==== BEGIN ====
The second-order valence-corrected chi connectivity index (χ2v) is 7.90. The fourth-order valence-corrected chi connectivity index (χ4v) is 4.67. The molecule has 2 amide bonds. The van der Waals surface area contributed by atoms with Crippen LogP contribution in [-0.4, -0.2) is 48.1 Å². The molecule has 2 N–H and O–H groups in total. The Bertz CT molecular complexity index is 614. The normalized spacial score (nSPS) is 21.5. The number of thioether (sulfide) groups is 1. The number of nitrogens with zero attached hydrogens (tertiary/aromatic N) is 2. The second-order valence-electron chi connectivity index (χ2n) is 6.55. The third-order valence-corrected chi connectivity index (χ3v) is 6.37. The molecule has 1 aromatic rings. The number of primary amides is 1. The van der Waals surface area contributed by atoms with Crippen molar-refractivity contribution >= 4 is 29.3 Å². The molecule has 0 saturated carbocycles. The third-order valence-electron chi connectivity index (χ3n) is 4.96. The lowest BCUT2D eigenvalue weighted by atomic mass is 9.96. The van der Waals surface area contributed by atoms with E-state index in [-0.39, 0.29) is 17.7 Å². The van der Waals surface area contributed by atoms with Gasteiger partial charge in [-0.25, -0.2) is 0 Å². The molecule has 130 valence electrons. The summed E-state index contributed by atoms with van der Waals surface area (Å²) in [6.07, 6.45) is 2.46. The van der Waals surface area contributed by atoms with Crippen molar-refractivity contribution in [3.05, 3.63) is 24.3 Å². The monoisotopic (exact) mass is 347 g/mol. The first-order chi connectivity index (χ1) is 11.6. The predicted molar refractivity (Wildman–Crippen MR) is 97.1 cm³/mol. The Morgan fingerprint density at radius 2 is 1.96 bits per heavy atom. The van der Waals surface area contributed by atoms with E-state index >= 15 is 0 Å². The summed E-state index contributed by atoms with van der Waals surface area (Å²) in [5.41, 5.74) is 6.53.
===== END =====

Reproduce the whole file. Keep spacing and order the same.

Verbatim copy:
The second-order valence-corrected chi connectivity index (χ2v) is 7.90. The fourth-order valence-corrected chi connectivity index (χ4v) is 4.67. The molecule has 2 amide bonds. The van der Waals surface area contributed by atoms with Crippen LogP contribution in [-0.4, -0.2) is 48.1 Å². The molecule has 2 N–H and O–H groups in total. The Bertz CT molecular complexity index is 614. The normalized spacial score (nSPS) is 21.5. The number of thioether (sulfide) groups is 1. The number of nitrogens with zero attached hydrogens (tertiary/aromatic N) is 2. The second-order valence-electron chi connectivity index (χ2n) is 6.55. The third-order valence-corrected chi connectivity index (χ3v) is 6.37. The molecule has 1 aromatic rings. The number of primary amides is 1. The van der Waals surface area contributed by atoms with Crippen molar-refractivity contribution >= 4 is 29.3 Å². The molecule has 0 saturated carbocycles. The third-order valence-electron chi connectivity index (χ3n) is 4.96. The lowest BCUT2D eigenvalue weighted by atomic mass is 9.96. The van der Waals surface area contributed by atoms with E-state index in [-0.39, 0.29) is 17.7 Å². The van der Waals surface area contributed by atoms with Gasteiger partial charge in [-0.25, -0.2) is 0 Å². The molecule has 130 valence electrons. The summed E-state index contributed by atoms with van der Waals surface area (Å²) in [6.07, 6.45) is 2.46. The van der Waals surface area contributed by atoms with Crippen molar-refractivity contribution in [3.05, 3.63) is 24.3 Å². The monoisotopic (exact) mass is 347 g/mol. The first-order chi connectivity index (χ1) is 11.6. The predicted molar refractivity (Wildman–Crippen MR) is 97.1 cm³/mol. The Morgan fingerprint density at radius 2 is 1.96 bits per heavy atom. The van der Waals surface area contributed by atoms with E-state index >= 15 is 0 Å². The summed E-state index contributed by atoms with van der Waals surface area (Å²) in [5.41, 5.74) is 6.53.